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I often find the term Alpine schistosity (schistosité alpine in French, scistosità alpina in Italian) in texts about Alpine geology. Chronologically ordered phases of Alpine schistosity producing different schistous foliations are named, in everything I have read, S$_1$, S$_2$ (and S$_3$).

I think that notations S$_1$, S$_2$, ..., S$_n$ may well refer to any ordered orogenetic phases producing schistosity in any rock, anywhere, at any time. Please correct me if I am wrong.

Nevertheless, I wonder whether, when talking about S$_1$ Alpine schistosity, or S$_2$ Alpine schistosity, one usually refers to a well defined temporal phase of Alpine orogeny producing a particular schistous foliation. Is that so?

Anyhow, I must remark that all schistosities that S$_1$ and S$_2$ in the geology of the Alps not necessarily refer to foliations generated during the Alpine orogeny, since for example in Briançonnais orthogneiss it is usual to distinguish a Silurian-Ordovician S$_1$ schistosity and a late Carboniferous S$_2$ schistosity, both generated before the Alpine orogeny. I thank you very much for any answer!

*Vv.Aa., Alpi liguri, edited by the Italian Geological Society.

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I think that notations S$_1$, S$_2$, ..., S$_n$ may well refer to any ordered orogenetic phases producing schistosity in any rock, anywhere, at any time

Generally, yes. This is not only true for the Alps, but also for any other orogenic regions in the world (e.g. Himalayas, Arabian-Nubian Shield). Note that the numbering is ($n$) is used very loosely. It all depends on what's observable in the studied rocks and what is the emphasis.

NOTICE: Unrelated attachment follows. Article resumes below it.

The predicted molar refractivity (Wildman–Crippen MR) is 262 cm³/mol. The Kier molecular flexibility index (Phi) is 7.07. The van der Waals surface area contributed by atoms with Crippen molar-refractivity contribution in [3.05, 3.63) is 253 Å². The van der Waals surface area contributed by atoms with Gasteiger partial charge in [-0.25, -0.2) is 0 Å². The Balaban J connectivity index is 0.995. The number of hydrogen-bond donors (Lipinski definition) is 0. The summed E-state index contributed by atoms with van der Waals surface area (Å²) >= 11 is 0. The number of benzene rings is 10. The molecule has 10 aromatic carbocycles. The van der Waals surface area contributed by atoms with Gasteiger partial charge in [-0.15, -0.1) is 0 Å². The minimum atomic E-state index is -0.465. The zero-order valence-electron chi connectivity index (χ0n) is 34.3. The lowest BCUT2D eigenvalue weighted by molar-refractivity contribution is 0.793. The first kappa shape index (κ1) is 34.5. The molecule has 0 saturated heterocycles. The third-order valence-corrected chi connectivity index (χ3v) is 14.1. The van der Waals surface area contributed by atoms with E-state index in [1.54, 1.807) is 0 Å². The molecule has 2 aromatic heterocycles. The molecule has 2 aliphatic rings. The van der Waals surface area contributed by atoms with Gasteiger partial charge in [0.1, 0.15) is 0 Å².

...when talking about S1 Alpine schistosity, or S2 Alpine schistosity, one usually refers to a well defined temporal phase of Alpine orogeny producing a particular schistous foliation. Is that so?

For example, I've seen studies where original sedimentary foliation was termed S$_0$. In other places it was termed S$_1$. Talking about Alpine schistosities, you gave an example where S$_1$ and S$_2$ are pre-Alpine (Variscan). On the other hand, another Briançonnais study by Ganne et al (2003), refers to S$_1$ as the first true Alpine schistosity and uses S$_{-1}$ for the pre-Alpine Variscan schistosities.

Note that the S$_{n}$ terms are used to describe schistosities. These are visual features observed in petrographic examination of rocks under the microscope. These are commonly open to interpretation and debate. You have to distinguish them from the D$_{n}$ events (deformation). S$_{n}$ features are usually used as a proxy for D$_{n}$ events, but it's not a one-to-one relationships. Let's say you know that 3 deformation events occurred in a rock. However, you can only see two schistosities. How do you call them? S$_1$ and S$_2$? What if you know that the first schistosity was erased? Do you use S$_2$ and S$_3$ then?

Again, these terms are used loosely and they may not be correlated between different areas and with time, unless mentioned explicitly in the study you are reading.

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  • $\begingroup$ Exhaustive and clear answer! I heartily thank you! $\endgroup$ – Self-teaching worker Jan 11 '15 at 10:04

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